Things have been less consistent in the bullpen, with twelve pitchers getting the ball from Tony LaRussa at one point or another, however every man who posted an ERA over 3.60 (including journeyman Kevin Jarvis and Jason Isringhausen’s former Generation K partner Bill Pulsipher) was quickly banished to the minors, resulting in a shiny pen ERA of 3.36.
Leading the pack is another forgotten Yankee, Al Reyes, who never stuck in the dreadful 2003 pen despite a 3.18 ERA and has given up a total of six runs in 36 1/3 major league innings and not a single homer since leaving the Bronx (the Cards are paying Reyes $450,00 for his 1.85 ERA, 0.86 WHIP, 9.62 K/9 and 3.71 K/BB ratio–no comment).
You may have noticed that Gabe White is also on this team. Jay Jaffe’s favorite porn stash has a mere 2.16 ERA in 8 1/3 innings, but given his 1.80 WHIP and one strikeout, I wouldn’t expect that to last.
Elsewhere, the Card’s Big Three of Isringhausen, righty/basket case Julian Taverez, and LOOGY Ray “Thing” King (15 2/3 IP in 28 games) has been solid, though King’s strikeout rate is down for the fourth straight year, which suggests that Randy Flores finally putting things together couldn’t have happened at a better time.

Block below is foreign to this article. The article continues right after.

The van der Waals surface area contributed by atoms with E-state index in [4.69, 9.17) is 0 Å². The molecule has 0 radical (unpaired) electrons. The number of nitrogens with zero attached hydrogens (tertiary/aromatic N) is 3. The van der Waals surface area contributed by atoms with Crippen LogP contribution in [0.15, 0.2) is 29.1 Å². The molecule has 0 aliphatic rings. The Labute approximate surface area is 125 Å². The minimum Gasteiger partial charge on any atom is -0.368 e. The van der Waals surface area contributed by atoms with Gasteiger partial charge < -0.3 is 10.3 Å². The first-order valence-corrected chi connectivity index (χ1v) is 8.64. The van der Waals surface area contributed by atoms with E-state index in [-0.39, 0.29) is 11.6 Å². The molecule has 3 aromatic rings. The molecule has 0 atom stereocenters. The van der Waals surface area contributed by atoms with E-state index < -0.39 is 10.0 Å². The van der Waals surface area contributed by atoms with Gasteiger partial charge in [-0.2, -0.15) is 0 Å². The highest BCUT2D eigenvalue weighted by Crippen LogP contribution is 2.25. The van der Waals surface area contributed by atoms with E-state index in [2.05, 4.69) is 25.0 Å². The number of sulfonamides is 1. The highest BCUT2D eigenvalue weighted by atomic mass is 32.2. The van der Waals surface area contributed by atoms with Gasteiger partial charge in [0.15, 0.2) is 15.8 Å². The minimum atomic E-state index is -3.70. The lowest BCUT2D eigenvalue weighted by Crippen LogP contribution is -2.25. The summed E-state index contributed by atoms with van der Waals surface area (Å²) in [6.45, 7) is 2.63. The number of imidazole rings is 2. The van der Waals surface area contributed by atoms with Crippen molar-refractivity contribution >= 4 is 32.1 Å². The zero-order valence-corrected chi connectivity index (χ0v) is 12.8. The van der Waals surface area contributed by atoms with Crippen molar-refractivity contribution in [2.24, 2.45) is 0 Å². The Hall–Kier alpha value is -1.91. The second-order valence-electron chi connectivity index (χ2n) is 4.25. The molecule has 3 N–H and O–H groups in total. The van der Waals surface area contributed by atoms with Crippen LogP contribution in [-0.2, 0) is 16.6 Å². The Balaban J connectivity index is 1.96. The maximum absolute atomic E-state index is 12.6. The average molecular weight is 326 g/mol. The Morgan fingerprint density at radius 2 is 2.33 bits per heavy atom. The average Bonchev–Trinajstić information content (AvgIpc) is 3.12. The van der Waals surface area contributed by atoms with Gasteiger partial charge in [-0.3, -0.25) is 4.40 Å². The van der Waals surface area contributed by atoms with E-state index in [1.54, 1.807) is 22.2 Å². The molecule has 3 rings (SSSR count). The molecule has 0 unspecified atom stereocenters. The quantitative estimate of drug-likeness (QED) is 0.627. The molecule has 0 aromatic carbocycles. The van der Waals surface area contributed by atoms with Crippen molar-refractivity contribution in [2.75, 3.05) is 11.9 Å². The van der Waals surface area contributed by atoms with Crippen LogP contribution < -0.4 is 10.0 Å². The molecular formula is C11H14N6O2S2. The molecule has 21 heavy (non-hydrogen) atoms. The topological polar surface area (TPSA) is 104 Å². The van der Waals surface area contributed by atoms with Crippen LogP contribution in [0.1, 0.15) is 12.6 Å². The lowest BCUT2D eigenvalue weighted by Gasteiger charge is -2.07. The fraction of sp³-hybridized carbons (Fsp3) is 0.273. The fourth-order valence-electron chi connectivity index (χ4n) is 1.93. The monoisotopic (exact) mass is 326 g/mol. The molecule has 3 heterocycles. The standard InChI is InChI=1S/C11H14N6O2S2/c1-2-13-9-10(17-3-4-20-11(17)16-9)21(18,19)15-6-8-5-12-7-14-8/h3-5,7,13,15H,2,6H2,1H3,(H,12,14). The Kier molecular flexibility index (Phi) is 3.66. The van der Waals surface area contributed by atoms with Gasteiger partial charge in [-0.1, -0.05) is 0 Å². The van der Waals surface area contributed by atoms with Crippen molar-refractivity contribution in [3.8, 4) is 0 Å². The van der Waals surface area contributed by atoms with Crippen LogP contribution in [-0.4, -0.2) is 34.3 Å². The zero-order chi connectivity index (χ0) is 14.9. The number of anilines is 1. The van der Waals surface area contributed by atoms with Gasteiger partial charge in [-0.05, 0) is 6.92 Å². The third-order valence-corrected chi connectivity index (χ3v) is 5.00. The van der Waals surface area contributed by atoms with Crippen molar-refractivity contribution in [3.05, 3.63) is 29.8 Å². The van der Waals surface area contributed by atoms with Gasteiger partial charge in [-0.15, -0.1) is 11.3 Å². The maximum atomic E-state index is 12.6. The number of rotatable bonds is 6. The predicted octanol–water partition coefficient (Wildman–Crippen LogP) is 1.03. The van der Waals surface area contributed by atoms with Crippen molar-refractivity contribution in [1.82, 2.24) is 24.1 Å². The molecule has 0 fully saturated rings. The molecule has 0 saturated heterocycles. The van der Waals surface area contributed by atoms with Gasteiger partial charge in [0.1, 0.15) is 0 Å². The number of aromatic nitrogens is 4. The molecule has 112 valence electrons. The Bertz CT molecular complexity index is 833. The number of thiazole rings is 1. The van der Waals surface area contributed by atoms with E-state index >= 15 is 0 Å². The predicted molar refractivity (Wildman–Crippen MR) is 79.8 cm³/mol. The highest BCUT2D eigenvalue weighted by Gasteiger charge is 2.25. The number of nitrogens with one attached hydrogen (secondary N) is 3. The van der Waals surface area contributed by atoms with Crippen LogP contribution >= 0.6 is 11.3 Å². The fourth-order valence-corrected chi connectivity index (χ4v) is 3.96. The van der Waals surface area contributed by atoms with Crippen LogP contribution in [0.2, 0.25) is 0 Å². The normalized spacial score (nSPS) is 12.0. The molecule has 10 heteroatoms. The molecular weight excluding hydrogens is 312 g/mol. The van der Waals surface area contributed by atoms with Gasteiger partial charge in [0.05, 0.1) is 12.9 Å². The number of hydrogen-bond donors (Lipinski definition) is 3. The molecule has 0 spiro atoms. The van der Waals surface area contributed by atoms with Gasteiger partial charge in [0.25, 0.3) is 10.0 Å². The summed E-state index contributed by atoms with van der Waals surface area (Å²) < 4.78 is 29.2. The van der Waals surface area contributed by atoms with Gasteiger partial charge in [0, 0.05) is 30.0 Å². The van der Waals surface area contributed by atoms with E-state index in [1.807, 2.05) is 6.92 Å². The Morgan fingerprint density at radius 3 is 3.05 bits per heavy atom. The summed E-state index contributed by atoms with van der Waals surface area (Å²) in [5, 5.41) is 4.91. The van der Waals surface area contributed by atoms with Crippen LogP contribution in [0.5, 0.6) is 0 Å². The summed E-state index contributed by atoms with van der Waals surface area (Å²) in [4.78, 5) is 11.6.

And, yes, the Cardinals offense is still pretty impressive. Currently fourth in the majors (and tops in the NL) in runs scored. They’re getting great OBP from the middle infield (Grudzielanek: .366, Eckstein: .385), which only serves to underline the idiocy of the Yankees signing Tony Womack. Reggie Sanders is slugging .538 and hitting in front of Walker. Nunez has been acceptable as an emergency replacement in Rolen’s absence (.268/.339/.402 – .255). Catcher has been a complete black hole, but then this is a team that started Mike Matheny for five years, so that’s nothing new.
Yes, indeed, the Yankees have their work cut out for them this weekend. The good news is that Chien-Ming Wang goes for the Yanks tonight and tomorrow we’ll get a marquee FOX match-up with Randy Johnson facing Mark Mulder, two should-be aces who had disappointed despite actually pitching quite well for anyone not named Randy Johnson or Mark Mulder.
Incidentally, it feels like forever since the Yankees beat the Brewers the other night, but apparently it feels like even longer since the Yanks and Cardinals last met. On both 1010 WINS this morning and on Michael Kay’s show on ESPN 1050 today I heard the comment that tonight the Yankees and Cardinals will face each other for the first time since the 1964 World Series, apparently that time that Roger Clemens struck out Edgar Rentaria for his 4,000th strike out on his way to his 300th win, which came against the Cardinals in the Bronx just two years ago wasn’t memorable enough.
I for one really enjoyed that series, if only because I’ve always appreciated the Cardinals (who are second to the Yankees with nine World Series titles), and enjoyed cheering then-Cardinals Tino Martinez and Joe Girardi as they made their Yankee Stadium returns. I also got a kick out of seeing Albert Pujols blast one into the left field seats, I must admit. Greatness goes beyond uniform.